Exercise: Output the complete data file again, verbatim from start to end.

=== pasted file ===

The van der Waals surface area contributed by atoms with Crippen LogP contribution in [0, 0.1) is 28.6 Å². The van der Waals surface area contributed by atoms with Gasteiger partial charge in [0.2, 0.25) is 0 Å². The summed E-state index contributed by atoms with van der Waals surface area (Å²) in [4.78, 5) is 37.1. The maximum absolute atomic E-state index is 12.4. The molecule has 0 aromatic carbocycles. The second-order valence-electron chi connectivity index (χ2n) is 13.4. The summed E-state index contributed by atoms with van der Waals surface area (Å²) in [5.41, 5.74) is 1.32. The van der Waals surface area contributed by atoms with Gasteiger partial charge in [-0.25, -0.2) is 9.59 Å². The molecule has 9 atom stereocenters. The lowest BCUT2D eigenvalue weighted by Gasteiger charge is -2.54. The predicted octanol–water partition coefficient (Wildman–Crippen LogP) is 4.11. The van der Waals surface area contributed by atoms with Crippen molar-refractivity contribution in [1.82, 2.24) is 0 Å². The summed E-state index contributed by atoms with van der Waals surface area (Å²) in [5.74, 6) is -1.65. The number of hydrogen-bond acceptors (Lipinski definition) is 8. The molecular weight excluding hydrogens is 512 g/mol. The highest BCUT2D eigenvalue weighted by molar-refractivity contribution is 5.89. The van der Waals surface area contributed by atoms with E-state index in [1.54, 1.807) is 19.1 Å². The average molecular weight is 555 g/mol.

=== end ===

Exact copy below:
The van der Waals surface area contributed by atoms with Crippen LogP contribution in [0, 0.1) is 28.6 Å². The van der Waals surface area contributed by atoms with Gasteiger partial charge in [0.2, 0.25) is 0 Å². The summed E-state index contributed by atoms with van der Waals surface area (Å²) in [4.78, 5) is 37.1. The maximum absolute atomic E-state index is 12.4. The molecule has 0 aromatic carbocycles. The second-order valence-electron chi connectivity index (χ2n) is 13.4. The summed E-state index contributed by atoms with van der Waals surface area (Å²) in [5.41, 5.74) is 1.32. The van der Waals surface area contributed by atoms with Gasteiger partial charge in [-0.25, -0.2) is 9.59 Å². The molecule has 9 atom stereocenters. The lowest BCUT2D eigenvalue weighted by Gasteiger charge is -2.54. The predicted octanol–water partition coefficient (Wildman–Crippen LogP) is 4.11. The van der Waals surface area contributed by atoms with Crippen molar-refractivity contribution in [1.82, 2.24) is 0 Å². The summed E-state index contributed by atoms with van der Waals surface area (Å²) in [5.74, 6) is -1.65. The number of hydrogen-bond acceptors (Lipinski definition) is 8. The molecular weight excluding hydrogens is 512 g/mol. The highest BCUT2D eigenvalue weighted by molar-refractivity contribution is 5.89. The van der Waals surface area contributed by atoms with E-state index in [1.54, 1.807) is 19.1 Å². The average molecular weight is 555 g/mol.